February 14, 2019
TCCA Modifies Flight Test Guides
During the course of its activities since its launch in June 2017, the General Aviation Safety Campaign (GASC) has identified several contributors to fatal accidents. Loss Of Control – Inflight (LOC-I) occupies the top spot on the list of killers to be addressed. Further, the GASC also identified that most of LOC-I accidents happen during the arrival phase of the flight, from the base-to-final turn, and along the final, down to the landing itself. These findings match perfectly the findings of the equivalent American work carried out over the last twenty years.
The GASC activities have led to the creation of nine Working Groups addressing various issues of interest. One of these WG was dedicated to the topic of Stabilized Approaches. TCCA was also looking into this issue in parallel with the GASC. The end result is that Stabilized Approaches have been incorporated in the new Flight Test Guides to be effective 1 March 2019, for RPP, PPL, CPL and Multi-engine flight tests. IFR flight tests already have their own criteria.
This note will not discuss these Flight Test Guides in detail. It will be limited to reporting that the Test Guide will require the individual being tested to identify and state, at a specific point in the approach, say 200 feet AGL for instance, whether or not the approach is stabilized, in accordance with the standards defined in the Test Guide. If the pilot judges the approach to be stabilized, the pilot will continue to a landing. If, on the other hand, the pilot judges that the approach is not stabilized, in accordance with the same standards defined in the Test Guide, the pilot will be expected to initiate a Missed Approach, or overshoot, at that point.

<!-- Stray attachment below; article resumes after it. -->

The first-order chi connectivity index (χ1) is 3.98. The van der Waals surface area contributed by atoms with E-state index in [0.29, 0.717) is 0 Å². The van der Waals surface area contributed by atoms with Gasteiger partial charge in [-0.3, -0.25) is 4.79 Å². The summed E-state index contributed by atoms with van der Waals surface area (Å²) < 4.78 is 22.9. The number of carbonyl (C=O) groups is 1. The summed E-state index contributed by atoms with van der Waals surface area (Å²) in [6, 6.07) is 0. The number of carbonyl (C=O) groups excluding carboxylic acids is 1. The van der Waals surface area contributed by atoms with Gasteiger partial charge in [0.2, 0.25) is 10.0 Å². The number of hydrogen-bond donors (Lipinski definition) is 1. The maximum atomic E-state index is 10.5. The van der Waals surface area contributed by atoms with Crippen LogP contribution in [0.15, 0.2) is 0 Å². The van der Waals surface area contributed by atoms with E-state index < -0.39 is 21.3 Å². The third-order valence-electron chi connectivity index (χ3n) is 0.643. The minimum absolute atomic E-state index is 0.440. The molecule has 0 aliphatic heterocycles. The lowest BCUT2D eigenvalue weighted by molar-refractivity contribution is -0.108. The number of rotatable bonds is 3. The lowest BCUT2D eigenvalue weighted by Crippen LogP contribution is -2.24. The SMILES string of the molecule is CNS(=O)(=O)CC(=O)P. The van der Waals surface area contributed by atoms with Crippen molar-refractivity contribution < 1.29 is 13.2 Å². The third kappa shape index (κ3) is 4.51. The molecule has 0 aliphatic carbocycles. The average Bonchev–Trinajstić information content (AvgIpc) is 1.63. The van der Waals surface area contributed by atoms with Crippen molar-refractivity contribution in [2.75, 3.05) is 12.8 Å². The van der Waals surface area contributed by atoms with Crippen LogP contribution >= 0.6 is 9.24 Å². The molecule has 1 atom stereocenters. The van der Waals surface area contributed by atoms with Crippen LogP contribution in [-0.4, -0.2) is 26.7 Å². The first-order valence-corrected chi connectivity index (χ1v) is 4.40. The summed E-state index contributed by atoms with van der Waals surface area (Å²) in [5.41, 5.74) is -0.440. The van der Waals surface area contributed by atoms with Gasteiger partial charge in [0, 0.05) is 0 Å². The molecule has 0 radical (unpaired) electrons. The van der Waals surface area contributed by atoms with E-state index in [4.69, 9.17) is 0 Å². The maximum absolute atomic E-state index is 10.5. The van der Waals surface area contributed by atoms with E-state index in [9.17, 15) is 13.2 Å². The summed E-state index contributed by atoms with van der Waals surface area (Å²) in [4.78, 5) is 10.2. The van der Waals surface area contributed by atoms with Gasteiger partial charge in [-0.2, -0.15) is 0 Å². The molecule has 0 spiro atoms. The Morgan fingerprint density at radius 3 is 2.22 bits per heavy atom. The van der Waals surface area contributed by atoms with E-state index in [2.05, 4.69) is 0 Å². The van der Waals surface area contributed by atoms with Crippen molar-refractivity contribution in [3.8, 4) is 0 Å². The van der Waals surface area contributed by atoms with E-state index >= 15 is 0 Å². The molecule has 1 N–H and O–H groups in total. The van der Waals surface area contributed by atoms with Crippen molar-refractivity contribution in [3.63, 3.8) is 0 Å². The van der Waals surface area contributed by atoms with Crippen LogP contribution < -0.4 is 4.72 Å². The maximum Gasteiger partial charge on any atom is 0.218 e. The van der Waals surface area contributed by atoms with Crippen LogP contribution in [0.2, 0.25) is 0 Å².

The new Flight Test Guides should be available on the TCCA website by 1 March 2019. TCCA and COPA recognize that these new Flight Test Guides are becoming applicable in very short notice and jointly expect that instructors will be in a position to react quickly and prepare their trainees accordingly as this Stabilized Approach concept was quite likely already part of the training provided. It is now becoming an official part of the flight test.